Academic journal article Journal of Educational Multimedia and Hypermedia

Effects of Learner Control and Hypermedia Preference on Cyber-Students Performance in a Web-Based Learning Environment

Academic journal article Journal of Educational Multimedia and Hypermedia

Effects of Learner Control and Hypermedia Preference on Cyber-Students Performance in a Web-Based Learning Environment

Article excerpt

This study investigated whether the factor of "hypermedia preference" in a web-based learning environment (WBLE) affects students' task performance under "learner control with and without advisement" conditions. Eighty-one undergraduates at National Taiwan Normal University were randomly assigned to a learner-controlled treatment, with or without advisement. Two-way full factorial model ANOVA was used to test for main effects and the interaction assumption between hypermedia preference and conditions of control on means difference between posttest and pretest scores.

As expected, students' task performance is mainly affected by learner control (with/without advisement). However, although students' hypermedia preference has no direct relation to their performance in WBLE, when hypermedia preference works together with learner control, there is a significant joint influence on students' task performance. Students with a low hypermedia preference level benefited significantly from the presence of learner control with advisement. Students with a high hypermedia preference level were not significantly affected by the presence or absence of learner control with advisement.


There is a close kinship among hypertext, hypermedia, and the World Wide Web (WWW or Web). The Web has its roots in hypertext. In 1945, Vannevar Bush first envisioned a hypothetical device called a "memex" that would allow people to select by association and automatically access notes, photographs, memoranda, books, records, and communications stored in a dispersed fashion (Bush, 1945). Although this memex machine was never created and the words "hypertext" and "hypermedia" lay decades in the future as he worked, his visionary image eventually evolved into today's Web.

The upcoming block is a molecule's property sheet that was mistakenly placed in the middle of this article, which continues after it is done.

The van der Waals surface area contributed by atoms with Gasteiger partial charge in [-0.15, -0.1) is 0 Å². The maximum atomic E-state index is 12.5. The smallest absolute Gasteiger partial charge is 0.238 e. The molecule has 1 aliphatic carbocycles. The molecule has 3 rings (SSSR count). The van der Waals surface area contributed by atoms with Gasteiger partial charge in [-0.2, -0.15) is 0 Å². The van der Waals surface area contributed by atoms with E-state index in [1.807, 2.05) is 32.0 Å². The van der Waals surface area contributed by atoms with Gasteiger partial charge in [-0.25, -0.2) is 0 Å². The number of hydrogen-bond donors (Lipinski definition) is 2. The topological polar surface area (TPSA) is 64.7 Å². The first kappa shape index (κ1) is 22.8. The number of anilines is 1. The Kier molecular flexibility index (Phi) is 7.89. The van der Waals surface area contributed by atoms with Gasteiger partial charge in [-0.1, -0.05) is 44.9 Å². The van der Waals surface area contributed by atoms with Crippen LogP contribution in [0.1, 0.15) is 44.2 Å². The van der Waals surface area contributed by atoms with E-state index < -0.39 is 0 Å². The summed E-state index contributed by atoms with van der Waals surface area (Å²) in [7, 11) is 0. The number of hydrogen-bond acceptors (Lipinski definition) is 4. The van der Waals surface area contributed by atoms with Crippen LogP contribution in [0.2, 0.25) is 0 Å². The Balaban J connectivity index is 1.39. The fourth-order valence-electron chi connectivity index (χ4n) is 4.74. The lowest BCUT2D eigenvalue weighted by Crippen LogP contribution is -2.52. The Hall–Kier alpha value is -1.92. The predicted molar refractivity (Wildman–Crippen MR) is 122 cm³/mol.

Tim Berners-Lee (1996, 1998) was ultimately responsible for bringing Bush's idea into the modern world. In 1990, he wrote a program called "WorlDwidEweb," a point-click hypertext "wysiwyg" (what you see is what you get) editor which ran on the "NeXTStep" machine. In 1991, he presented to the public his first Web server (, now replaced by, which stored nodes of information that could be accessed by nonlinear hyperlinks. Thus, with the Web, a user could use any hypertext link to point to anything, whether personal, local, or global, in draft or final form. The Web has since become so pervasive that it is indeed a reflection of our concrete world today, in both personal and cooperative work, recreation, and socializing.

Without a doubt, the concept of hypertext (or hypermedia) is the core of the Web. The original concept of nodal capacity in hypertext only stored information in text format. Later on, it expanded its nodal capacities to allow designers to store and access "non-text" forms of data in audio and video representation in a non-sequential (i.e., hyper) fashion. Thus, the term "hypermedia" evolved, referring to allowing users to access other media than text in a "hyperarchical" fashion. In fact, in 1988, Marchionini portrayed hypermedia as a "nonlinear representation" of hypertext which allowed users "access to graphics, sound, animation, and other forms of information transfer." While the terms hypertext, hypermedia, hyperdocument, and/or multimedia appear throughout the literature with varying meanings and connotations, Altun (2000) noted that nodes and nonlinear linkage are the core of all definitions. In fact, hypertext and hypermedia, hypermedia and multimedia have been used interchangeably for years. Hypermedi a is preferred in this study.

What is a Web-based Learning Environment (WBLE)?

Five major functions of electronic media are communication, entertainment, motivation, education (Romiszowski, 1994), and storage. Today's Web is fulfilling these purposes. The Web carries an increasingly heavy duty as a collection of media for teaching and learning, and Web usage is a daily commodity for many educators and learners. …

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